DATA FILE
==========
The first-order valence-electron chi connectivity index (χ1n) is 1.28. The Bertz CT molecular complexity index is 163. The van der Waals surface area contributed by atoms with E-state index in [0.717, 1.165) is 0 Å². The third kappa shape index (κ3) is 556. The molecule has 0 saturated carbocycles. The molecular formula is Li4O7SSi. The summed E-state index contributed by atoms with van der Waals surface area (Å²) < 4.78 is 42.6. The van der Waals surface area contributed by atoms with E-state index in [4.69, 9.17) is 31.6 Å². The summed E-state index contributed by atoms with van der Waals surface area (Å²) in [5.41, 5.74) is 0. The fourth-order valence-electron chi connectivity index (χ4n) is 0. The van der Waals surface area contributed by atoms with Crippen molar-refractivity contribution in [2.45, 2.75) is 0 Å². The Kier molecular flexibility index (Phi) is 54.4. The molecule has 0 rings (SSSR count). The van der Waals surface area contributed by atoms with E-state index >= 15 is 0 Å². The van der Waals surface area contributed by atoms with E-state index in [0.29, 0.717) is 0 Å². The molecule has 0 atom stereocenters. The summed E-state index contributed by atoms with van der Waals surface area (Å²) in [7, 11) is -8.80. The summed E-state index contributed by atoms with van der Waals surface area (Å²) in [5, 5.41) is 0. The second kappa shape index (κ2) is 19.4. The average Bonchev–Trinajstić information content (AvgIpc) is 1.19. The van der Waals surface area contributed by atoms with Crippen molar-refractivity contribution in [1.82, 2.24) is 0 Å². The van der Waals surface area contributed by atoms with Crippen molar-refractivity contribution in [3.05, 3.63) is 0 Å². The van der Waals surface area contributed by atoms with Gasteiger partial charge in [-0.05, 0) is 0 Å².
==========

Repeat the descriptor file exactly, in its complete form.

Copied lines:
The first-order valence-electron chi connectivity index (χ1n) is 1.28. The Bertz CT molecular complexity index is 163. The van der Waals surface area contributed by atoms with E-state index in [0.717, 1.165) is 0 Å². The third kappa shape index (κ3) is 556. The molecule has 0 saturated carbocycles. The molecular formula is Li4O7SSi. The summed E-state index contributed by atoms with van der Waals surface area (Å²) < 4.78 is 42.6. The van der Waals surface area contributed by atoms with E-state index in [4.69, 9.17) is 31.6 Å². The summed E-state index contributed by atoms with van der Waals surface area (Å²) in [5.41, 5.74) is 0. The fourth-order valence-electron chi connectivity index (χ4n) is 0. The van der Waals surface area contributed by atoms with Crippen molar-refractivity contribution in [2.45, 2.75) is 0 Å². The Kier molecular flexibility index (Phi) is 54.4. The molecule has 0 rings (SSSR count). The van der Waals surface area contributed by atoms with E-state index >= 15 is 0 Å². The van der Waals surface area contributed by atoms with E-state index in [0.29, 0.717) is 0 Å². The molecule has 0 atom stereocenters. The summed E-state index contributed by atoms with van der Waals surface area (Å²) in [7, 11) is -8.80. The summed E-state index contributed by atoms with van der Waals surface area (Å²) in [5, 5.41) is 0. The second kappa shape index (κ2) is 19.4. The average Bonchev–Trinajstić information content (AvgIpc) is 1.19. The van der Waals surface area contributed by atoms with Crippen molar-refractivity contribution in [1.82, 2.24) is 0 Å². The van der Waals surface area contributed by atoms with Crippen molar-refractivity contribution in [3.05, 3.63) is 0 Å². The van der Waals surface area contributed by atoms with Gasteiger partial charge in [-0.05, 0) is 0 Å².